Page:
Under fire for possible ethics violations, House Majority Leader Tom DeLay went home to Texas over the weekend for some much-needed support.
DeLay found plenty of support in the audience at the National Rifle Association's annual convention, reports CBS News Correspondent Joie Chen.
The Republican from nearby Sugar Land, Texas only briefly mentioned the ethics accusations, telling members of the gun-rights group that he appreciated their support. He accused liberal Democrats and the national media of giving him a hard time.
"When a man is in trouble or in a good fight, you want to have your friends around, preferably armed. So I feel really good," said Delay during the convention's keynote address Saturday night.
About 2,550 NRA members paid $75 to hear DeLay's speech and dine on salad with goat cheese and sirloin steak with peppercorn cognac sauce. Many wore stickers that read: "I'm for the NRA and Tom DeLay."
Some of DeLay's Republican colleagues have suggested in recent weeks that he resign as scrutiny builds over his overseas trips, political fund raising and his association with a lobbyist who is under federal investigation.
A district attorney in Texas is investigating a political fund raising committee DeLay helped launch to assist Republican candidates in the state's 2002 legislative elections.
Three DeLay associates and eight corporations have been indicted in the investigation, although three companies have reached agreements with the prosecutor.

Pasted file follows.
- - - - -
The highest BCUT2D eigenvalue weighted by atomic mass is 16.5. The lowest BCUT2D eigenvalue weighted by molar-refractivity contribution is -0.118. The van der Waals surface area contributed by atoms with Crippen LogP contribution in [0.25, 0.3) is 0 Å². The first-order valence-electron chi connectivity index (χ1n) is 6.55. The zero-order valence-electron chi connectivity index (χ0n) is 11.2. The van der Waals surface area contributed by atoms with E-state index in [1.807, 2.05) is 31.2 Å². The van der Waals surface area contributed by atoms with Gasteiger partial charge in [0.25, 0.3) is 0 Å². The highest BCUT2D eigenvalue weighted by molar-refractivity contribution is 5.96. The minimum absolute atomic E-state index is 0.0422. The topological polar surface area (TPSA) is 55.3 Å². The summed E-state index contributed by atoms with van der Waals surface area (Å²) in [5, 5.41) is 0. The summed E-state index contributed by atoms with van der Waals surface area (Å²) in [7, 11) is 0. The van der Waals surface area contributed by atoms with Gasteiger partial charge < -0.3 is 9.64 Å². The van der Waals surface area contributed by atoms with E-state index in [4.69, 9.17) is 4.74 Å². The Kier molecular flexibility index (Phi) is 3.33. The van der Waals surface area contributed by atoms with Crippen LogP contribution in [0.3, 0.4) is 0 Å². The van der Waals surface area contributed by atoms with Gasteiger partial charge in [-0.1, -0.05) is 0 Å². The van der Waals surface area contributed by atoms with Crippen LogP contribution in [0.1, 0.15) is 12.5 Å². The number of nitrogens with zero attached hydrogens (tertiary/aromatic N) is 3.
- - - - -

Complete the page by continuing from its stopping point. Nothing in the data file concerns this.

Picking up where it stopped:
DeLay has not been charged with any wrongdoing in any of the cases and has denied any legal or ethics violations.
However, more than 100 protesters gathered outside, including some who claimed to be conservative Republicans, to call for his ouster, reports Chen.
"He is an embarrassment to our district," said protester Patricia Baig, a 57-year-old retired school teacher from Missouri City, Texas. "He doesn't represent his district and it is time for him to do the honorable thing and resign."
As the debate over the allegations heats up, supporters repeat his denials of wrongdoing and his claim that Democrats have whipped up a partisan plot against him.
"This is about the destruction of a strong party leader," said Sen. Trent Lott, R-Miss.
"Everyone in the Congress knows that Tom DeLay has not been found in violation of any rule, regulation, statute or law at all," said Rep. David Dreier, R-Calif. on CBS News' Face The Nation.
"He wants to be investigated. He wants to have a chance to clear his name by going before the House Ethics Committee so that whatever question is out there can, in fact, be addressed," Dreier said.
Even Democrats acknowledge he won't be forced out soon.
"Tom DeLay is called 'the hammer.' He loves it. He says that his supporters should have arms, and he takes no prisoners," said Rep. Charlie Rangel, D-N.Y., also on Face The Nation.
"But what he is doing by stonewalling these accusations, the clouds of corruption are not just on the Republicans but the entire House of Representatives," Rangel added.
The NRA, which has 4 million members, has helped elect Republican lawmakers, such as DeLay, who support the group's efforts to limit lawsuits seeking damages against gun manufacturers and distributors and to make sure a ban on assault weapons isn't resurrected.
Wayne LaPierre, the NRA's executive vice president, called DeLay the NRA's steadfast ally in Congress.
"His work to preserve our constitutional rights has earned the respect of his colleagues, our 4 million members, and millions of law-abiding gun owners across this nation," he said.
In the end, DeLay has the backing where it really counts -- in the bank, adds Chen. A new look at his campaign committee's finances finds the donations are still coming in, even as the questions and criticism do, too.